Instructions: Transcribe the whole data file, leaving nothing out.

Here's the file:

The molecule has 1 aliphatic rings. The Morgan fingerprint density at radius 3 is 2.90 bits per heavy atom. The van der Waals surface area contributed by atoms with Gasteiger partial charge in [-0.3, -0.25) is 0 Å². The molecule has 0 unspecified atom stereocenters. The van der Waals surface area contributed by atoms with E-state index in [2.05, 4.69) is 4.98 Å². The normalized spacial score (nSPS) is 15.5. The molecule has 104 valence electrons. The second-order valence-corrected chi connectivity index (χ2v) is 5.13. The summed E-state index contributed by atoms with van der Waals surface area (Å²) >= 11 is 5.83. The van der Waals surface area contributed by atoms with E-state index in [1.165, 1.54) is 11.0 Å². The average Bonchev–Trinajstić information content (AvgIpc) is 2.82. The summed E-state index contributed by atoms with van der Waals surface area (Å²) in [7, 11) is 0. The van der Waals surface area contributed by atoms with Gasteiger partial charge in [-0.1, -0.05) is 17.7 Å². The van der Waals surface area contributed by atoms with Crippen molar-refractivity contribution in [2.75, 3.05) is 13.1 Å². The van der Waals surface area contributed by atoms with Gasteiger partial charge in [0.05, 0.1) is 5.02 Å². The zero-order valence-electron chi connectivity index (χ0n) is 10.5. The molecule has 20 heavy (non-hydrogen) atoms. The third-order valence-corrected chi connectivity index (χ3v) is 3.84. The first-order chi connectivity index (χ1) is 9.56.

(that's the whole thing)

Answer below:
The molecule has 1 aliphatic rings. The Morgan fingerprint density at radius 3 is 2.90 bits per heavy atom. The van der Waals surface area contributed by atoms with Gasteiger partial charge in [-0.3, -0.25) is 0 Å². The molecule has 0 unspecified atom stereocenters. The van der Waals surface area contributed by atoms with E-state index in [2.05, 4.69) is 4.98 Å². The normalized spacial score (nSPS) is 15.5. The molecule has 104 valence electrons. The second-order valence-corrected chi connectivity index (χ2v) is 5.13. The summed E-state index contributed by atoms with van der Waals surface area (Å²) >= 11 is 5.83. The van der Waals surface area contributed by atoms with E-state index in [1.165, 1.54) is 11.0 Å². The average Bonchev–Trinajstić information content (AvgIpc) is 2.82. The summed E-state index contributed by atoms with van der Waals surface area (Å²) in [7, 11) is 0. The van der Waals surface area contributed by atoms with Gasteiger partial charge in [-0.1, -0.05) is 17.7 Å². The van der Waals surface area contributed by atoms with Crippen molar-refractivity contribution in [2.75, 3.05) is 13.1 Å². The van der Waals surface area contributed by atoms with Gasteiger partial charge in [0.05, 0.1) is 5.02 Å². The zero-order valence-electron chi connectivity index (χ0n) is 10.5. The molecule has 20 heavy (non-hydrogen) atoms. The third-order valence-corrected chi connectivity index (χ3v) is 3.84. The first-order chi connectivity index (χ1) is 9.56.